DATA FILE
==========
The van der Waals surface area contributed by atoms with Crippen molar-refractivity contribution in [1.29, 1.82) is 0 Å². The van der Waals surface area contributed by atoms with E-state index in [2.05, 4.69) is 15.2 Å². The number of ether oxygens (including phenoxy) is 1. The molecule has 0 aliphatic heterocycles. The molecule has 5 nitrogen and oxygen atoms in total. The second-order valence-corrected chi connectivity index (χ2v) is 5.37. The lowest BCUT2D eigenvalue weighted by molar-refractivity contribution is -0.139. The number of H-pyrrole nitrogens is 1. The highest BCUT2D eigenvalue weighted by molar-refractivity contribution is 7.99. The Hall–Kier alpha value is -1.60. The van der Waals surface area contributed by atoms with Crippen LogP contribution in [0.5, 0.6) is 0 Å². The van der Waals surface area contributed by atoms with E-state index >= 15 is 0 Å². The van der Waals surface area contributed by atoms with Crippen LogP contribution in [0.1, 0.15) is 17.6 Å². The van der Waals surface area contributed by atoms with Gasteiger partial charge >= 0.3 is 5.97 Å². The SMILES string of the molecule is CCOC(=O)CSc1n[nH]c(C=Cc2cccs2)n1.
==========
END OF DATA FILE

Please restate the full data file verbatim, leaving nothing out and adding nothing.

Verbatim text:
The van der Waals surface area contributed by atoms with Crippen molar-refractivity contribution in [1.29, 1.82) is 0 Å². The van der Waals surface area contributed by atoms with E-state index in [2.05, 4.69) is 15.2 Å². The number of ether oxygens (including phenoxy) is 1. The molecule has 0 aliphatic heterocycles. The molecule has 5 nitrogen and oxygen atoms in total. The second-order valence-corrected chi connectivity index (χ2v) is 5.37. The lowest BCUT2D eigenvalue weighted by molar-refractivity contribution is -0.139. The number of H-pyrrole nitrogens is 1. The highest BCUT2D eigenvalue weighted by molar-refractivity contribution is 7.99. The Hall–Kier alpha value is -1.60. The van der Waals surface area contributed by atoms with Crippen LogP contribution in [0.5, 0.6) is 0 Å². The van der Waals surface area contributed by atoms with E-state index >= 15 is 0 Å². The van der Waals surface area contributed by atoms with Crippen LogP contribution in [0.1, 0.15) is 17.6 Å². The van der Waals surface area contributed by atoms with Gasteiger partial charge >= 0.3 is 5.97 Å². The SMILES string of the molecule is CCOC(=O)CSc1n[nH]c(C=Cc2cccs2)n1.